I never really left home. Home pretty much left me. I didn’t really mind at the time. It seemed like a big adventure.
My mother meant no harm by leaving me to my own devices. By my senior year in high school I was the only child left at home. The last of twelve children in total. For the most part, she raised us all by herself with my father spending most of his days in a bottle.
By dating my soon-to-be fiance, it must have given my mom a sense of relief. I wonder if she thought I didn’t need her anymore.
It was as my graduation neared that my mother told me she was going to be moving south to live near my brothers. She never asked if I wanted to go with, and I doubt that I minded her not asking. I did feel some hurt at the thought of her leaving me; that I wasn’t important enough to stay around for. Those feelings were soon replaced by the feelings of love I had for my fiance. I was heading into a new life with a new family. I married when I was twenty, waltzing into motherhood at twenty-one.
Looking back I see how some doors were closed to me early in life. I did the best I could. Being engaged with plans to start a family gave me a purpose.
It was exciting getting an apartment. I’m not ashamed to admit that I felt somewhat relieved to get some distance between myself and the family life I had known up with.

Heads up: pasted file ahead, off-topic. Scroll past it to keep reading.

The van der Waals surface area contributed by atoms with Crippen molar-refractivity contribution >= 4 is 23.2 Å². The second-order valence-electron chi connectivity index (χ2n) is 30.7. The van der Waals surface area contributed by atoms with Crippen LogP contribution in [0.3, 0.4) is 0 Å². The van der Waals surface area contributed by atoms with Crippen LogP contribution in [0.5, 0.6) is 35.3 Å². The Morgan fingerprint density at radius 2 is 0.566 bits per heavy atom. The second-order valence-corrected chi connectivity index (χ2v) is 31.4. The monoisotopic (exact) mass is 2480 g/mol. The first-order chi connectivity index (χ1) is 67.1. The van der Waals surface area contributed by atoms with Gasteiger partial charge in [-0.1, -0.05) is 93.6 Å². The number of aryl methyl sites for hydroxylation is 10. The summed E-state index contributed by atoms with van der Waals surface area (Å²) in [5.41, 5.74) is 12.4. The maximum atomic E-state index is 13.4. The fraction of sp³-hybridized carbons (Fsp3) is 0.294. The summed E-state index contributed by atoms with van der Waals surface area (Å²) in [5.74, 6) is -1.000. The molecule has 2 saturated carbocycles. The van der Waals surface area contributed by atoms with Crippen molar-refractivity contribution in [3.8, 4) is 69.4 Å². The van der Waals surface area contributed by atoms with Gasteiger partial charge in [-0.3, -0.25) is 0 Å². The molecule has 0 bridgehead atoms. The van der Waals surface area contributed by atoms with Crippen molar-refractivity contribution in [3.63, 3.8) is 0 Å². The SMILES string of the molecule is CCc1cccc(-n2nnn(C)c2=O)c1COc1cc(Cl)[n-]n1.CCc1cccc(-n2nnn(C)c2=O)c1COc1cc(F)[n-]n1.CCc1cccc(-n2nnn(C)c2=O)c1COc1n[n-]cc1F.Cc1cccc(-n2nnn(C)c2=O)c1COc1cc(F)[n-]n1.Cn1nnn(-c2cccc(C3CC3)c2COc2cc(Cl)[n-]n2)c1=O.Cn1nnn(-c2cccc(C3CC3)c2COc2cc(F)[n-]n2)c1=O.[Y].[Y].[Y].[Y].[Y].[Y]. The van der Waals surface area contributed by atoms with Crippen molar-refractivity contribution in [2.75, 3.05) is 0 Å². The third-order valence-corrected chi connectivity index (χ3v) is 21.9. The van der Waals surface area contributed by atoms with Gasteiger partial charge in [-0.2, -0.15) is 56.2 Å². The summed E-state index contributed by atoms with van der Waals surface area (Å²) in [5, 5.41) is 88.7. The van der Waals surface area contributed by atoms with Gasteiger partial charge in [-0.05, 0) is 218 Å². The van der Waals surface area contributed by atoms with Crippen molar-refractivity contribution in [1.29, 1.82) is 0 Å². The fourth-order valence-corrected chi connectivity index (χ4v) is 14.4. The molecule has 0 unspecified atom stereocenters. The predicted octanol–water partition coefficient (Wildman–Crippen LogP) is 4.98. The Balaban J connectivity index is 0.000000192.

My new home was above a bowling alley, and was comical at times. The crashing of bowling pins and hearing the roar when a bowler got a strike became commonplace. There was an occasional phone call from the manager telling me that water was leaking from the ceiling in the bar area whenever I showered. Some poor soul had soap bubbles land in his beer.
What I learned about myself is that taking on a project triggers a just do it attitude. This especially helped me later in my business by my not becoming overwhelmed by the size of a job.
Being alone was really good for me. It wasn’t until I lived by myself that I learned to think for myself. Working and visiting family and soon to be in-law family gave me a sense of accomplishment.
I have lived alone now for about twenty years. I enjoy the peaceful moments that solitude bring. As I recall those early years and the young woman that I once was, I embrace her. She is an important part of who I am today. I believe being left to my own devices at an early age taught me a lot about life that I otherwise would not have learned.
In a world where you can be anything, Be Kind.”
Don’t count the days.
Make the days count.
Until next time,
© Doris Clark, January 2022